Introduced at the 1966 Geneva Motor Show, the Ferrari 330 GTC filled the gap between the sporting 275 GTB and the more luxurious 330 GT 2+2.
Editor’s note: This is the final in a 10-day series featuring cars to be sold April 8-10 at Barrett-Jackson’s 2016 Palm Beach Auction.
Introduced at the 1966 Geneva Motor Show, the Ferrari 330 GTC filled the gap between the sporting 275 GTB and the more luxurious 330 GT 2+2. The 330 GTC merged a number of desirable aspects from other Ferraris of the time and was molded into a very well-rounded automobile.
The car utilized the same suspension, steering and transmission as the 275 GTB and the 4.0-liter V12 from the 330 GT 2+2. Without a set of rear seats, the 330 GTC was able to fit additional luggage in the cabin, thanks to a parcel shelf.Front of the Ferrari
The car’s wheelbase was reduced by 10 inches, which greatly improved its handling dynamics. Pininfarina also attempted to combine the best aspects of its work on previous Ferraris to create a car that was instantly recognizable as a Ferrari, yet unique.
The 330 GTC’s tail was first seen on the 275 GTS, while the car’s nose was similar in design to the limited-production Series II 500 Superfast. Pininfarina also utilized A- and B-pillars, allowing for better visibility for the driver and giving the cabin a very airy feeling.
By the time production ceased in 1968, only 598 examples had been produced.
Crossing the block with a reserve at Barrett-Jacksons Palm Beach auction is this 1968 Ferrari 330 GTC.
With matching-numbers, this Ferrari, Chassis 11427, is outfitted with optional factory air conditioning and was recently serviced and mechanically refurbished. It has a 94.5-inch wheelbase and features a 300-horsepower V12 engine with three Weber 40 DCZ6 carburetors, 5-speed manual transmission, front and rear independent suspension via wishbones, coil springs, and telescopic shock absorbers and four-wheel hydraulic disc brakes.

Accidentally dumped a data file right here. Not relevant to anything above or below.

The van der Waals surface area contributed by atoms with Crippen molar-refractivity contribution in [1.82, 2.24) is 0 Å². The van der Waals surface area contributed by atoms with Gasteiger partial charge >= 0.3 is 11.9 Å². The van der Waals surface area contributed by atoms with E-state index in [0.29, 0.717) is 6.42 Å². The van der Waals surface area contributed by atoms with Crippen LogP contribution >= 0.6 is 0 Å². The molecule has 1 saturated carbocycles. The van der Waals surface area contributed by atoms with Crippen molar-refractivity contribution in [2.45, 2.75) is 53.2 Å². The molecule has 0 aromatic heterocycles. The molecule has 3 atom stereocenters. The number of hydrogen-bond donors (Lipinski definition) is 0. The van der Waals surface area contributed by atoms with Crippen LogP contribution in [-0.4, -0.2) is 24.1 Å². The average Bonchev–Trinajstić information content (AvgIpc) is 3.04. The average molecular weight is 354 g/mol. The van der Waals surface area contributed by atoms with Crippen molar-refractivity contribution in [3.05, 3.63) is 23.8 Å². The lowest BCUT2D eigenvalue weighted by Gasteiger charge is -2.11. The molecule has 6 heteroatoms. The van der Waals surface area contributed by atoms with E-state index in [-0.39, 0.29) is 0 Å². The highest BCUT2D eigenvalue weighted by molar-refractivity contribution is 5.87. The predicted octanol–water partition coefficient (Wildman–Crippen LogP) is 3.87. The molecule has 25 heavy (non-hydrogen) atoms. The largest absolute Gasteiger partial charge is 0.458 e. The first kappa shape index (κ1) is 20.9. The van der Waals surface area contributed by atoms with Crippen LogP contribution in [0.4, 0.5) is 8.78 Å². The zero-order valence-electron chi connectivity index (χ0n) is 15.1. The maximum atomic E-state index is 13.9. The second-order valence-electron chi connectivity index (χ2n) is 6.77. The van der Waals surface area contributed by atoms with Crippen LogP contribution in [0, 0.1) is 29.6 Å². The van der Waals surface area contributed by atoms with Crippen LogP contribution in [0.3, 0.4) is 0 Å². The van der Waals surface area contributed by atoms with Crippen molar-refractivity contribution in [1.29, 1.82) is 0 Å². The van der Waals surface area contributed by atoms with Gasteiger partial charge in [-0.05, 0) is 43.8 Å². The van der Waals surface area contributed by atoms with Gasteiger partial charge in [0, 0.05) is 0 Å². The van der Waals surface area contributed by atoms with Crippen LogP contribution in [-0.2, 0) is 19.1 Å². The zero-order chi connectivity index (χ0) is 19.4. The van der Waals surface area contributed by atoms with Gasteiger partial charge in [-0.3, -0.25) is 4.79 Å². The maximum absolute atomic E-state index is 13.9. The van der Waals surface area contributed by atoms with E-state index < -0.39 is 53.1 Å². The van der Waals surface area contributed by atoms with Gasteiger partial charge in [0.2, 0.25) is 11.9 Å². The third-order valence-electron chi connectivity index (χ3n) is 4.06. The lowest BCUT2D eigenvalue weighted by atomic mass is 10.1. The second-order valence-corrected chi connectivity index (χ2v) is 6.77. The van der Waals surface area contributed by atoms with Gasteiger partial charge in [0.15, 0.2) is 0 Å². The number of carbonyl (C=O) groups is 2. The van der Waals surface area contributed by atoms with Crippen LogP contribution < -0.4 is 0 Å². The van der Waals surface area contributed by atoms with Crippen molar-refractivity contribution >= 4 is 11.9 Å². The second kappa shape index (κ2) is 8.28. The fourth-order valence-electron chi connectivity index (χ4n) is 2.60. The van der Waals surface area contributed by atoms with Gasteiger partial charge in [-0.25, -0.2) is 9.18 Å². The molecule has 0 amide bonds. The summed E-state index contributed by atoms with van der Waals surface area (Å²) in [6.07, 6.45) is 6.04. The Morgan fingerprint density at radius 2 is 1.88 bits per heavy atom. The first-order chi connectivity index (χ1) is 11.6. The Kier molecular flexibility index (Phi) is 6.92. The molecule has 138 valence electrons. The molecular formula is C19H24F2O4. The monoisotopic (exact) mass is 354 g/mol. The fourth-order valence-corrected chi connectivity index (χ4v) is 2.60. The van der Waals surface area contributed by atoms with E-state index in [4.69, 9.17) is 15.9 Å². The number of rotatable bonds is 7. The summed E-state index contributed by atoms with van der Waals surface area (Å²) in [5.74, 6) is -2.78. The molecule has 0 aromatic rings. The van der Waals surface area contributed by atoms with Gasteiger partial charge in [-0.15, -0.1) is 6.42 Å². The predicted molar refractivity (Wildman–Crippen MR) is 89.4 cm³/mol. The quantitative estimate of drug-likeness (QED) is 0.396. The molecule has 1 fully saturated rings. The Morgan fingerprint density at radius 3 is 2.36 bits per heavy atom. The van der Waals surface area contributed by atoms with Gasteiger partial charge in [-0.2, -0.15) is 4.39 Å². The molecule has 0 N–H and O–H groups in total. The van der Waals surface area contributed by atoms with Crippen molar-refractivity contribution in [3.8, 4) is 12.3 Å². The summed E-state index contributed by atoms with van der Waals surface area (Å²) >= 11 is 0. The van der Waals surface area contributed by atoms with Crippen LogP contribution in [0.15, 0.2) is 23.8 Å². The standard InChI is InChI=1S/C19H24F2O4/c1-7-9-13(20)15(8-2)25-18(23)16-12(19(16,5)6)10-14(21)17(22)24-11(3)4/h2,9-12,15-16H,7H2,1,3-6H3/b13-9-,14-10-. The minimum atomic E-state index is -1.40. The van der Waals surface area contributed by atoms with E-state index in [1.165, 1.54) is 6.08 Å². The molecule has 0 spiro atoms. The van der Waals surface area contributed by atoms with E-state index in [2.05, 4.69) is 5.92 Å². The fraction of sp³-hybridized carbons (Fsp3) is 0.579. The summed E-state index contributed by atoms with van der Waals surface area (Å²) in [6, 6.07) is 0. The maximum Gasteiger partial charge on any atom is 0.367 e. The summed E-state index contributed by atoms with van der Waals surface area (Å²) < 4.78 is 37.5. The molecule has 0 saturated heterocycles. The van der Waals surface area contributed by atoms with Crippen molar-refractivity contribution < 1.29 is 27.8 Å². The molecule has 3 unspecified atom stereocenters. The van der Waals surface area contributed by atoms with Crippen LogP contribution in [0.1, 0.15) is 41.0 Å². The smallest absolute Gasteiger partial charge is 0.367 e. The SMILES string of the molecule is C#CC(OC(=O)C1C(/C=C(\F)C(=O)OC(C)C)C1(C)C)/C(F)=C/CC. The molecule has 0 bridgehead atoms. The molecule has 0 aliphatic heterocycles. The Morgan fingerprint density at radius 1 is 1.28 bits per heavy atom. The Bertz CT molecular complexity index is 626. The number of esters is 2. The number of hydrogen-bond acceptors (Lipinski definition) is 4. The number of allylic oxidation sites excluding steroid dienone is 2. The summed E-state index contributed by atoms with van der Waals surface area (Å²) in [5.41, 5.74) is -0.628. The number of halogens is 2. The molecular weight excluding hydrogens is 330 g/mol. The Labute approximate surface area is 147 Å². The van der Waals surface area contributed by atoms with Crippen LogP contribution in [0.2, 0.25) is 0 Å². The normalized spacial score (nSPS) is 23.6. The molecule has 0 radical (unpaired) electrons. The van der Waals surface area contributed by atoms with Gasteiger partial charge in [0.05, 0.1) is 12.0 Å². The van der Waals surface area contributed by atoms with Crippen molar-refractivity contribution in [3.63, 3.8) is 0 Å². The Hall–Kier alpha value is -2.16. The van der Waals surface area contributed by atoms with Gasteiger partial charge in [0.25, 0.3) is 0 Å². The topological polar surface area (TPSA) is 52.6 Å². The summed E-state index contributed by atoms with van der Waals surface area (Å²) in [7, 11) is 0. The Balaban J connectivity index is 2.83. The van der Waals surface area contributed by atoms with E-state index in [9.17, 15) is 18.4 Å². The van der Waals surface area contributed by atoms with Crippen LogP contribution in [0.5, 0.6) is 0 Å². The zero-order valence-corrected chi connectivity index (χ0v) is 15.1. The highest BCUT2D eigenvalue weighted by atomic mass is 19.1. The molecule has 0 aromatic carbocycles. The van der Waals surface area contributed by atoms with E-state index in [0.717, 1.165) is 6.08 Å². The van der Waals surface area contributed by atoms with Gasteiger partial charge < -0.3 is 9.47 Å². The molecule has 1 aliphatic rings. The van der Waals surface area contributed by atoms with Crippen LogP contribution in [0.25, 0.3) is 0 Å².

The car was built in 1968 and was finished in Amarant over a Nero Franzi interior. It remained in its native country with its first owner, Clemento Ravetto, who took delivery in September 1968, according to noted Ferrari historian Marcel Massini.Interior of the Ferrari
During his ownership, Ravetto had his 330 GTC serviced and maintained by Ferrari Assistenza Clienti in Modena on at least three separate occasions before he sold the car to its second owner in Treviso, Italy. From there it was exported to the United States in 1972.
The car returned to Europe in the 1980s and, following a repaint in red, was purchased by a Ferrari collector in Switzerland and stayed in his private collection for over 30 years.
Following its recent purchase, chassis 11427 was shipped directly to RM Auto Restoration in Ontario, Canada, for a full service and mechanical refurbishment. The carburetors were rebuilt; the air conditioning, heater, and brakes were serviced; new rear shocks and new tailpipes were fitted; the fuel pump was rebuilt and four new Michelin tires were fitted. The engine was also fully serviced, the heads were removed and reconditioned, the water pump was rebuilt and new oil filters were installed.
For information on becoming a bidder, including absentee bidding, follow the link to www.Barrett-Jackson.com/bid. The 14th Annual Barrett-Jackson Palm Beach Auction will feature 19 hours of live television coverage on Velocity and Discovery.
BARRETT-JACKSON LIVE U.S. Broadcast Schedule (All Times ET):
Friday, April 8: 12:00 PM – 8:00 PM on Velocity
Saturday, April 9: 2:00 PM – 4:00 PM on Discovery Channel, 4:00 PM – 8:00 PM on Velocity
Sunday, April 10: 12:00 PM – 5:00 PM on Velocity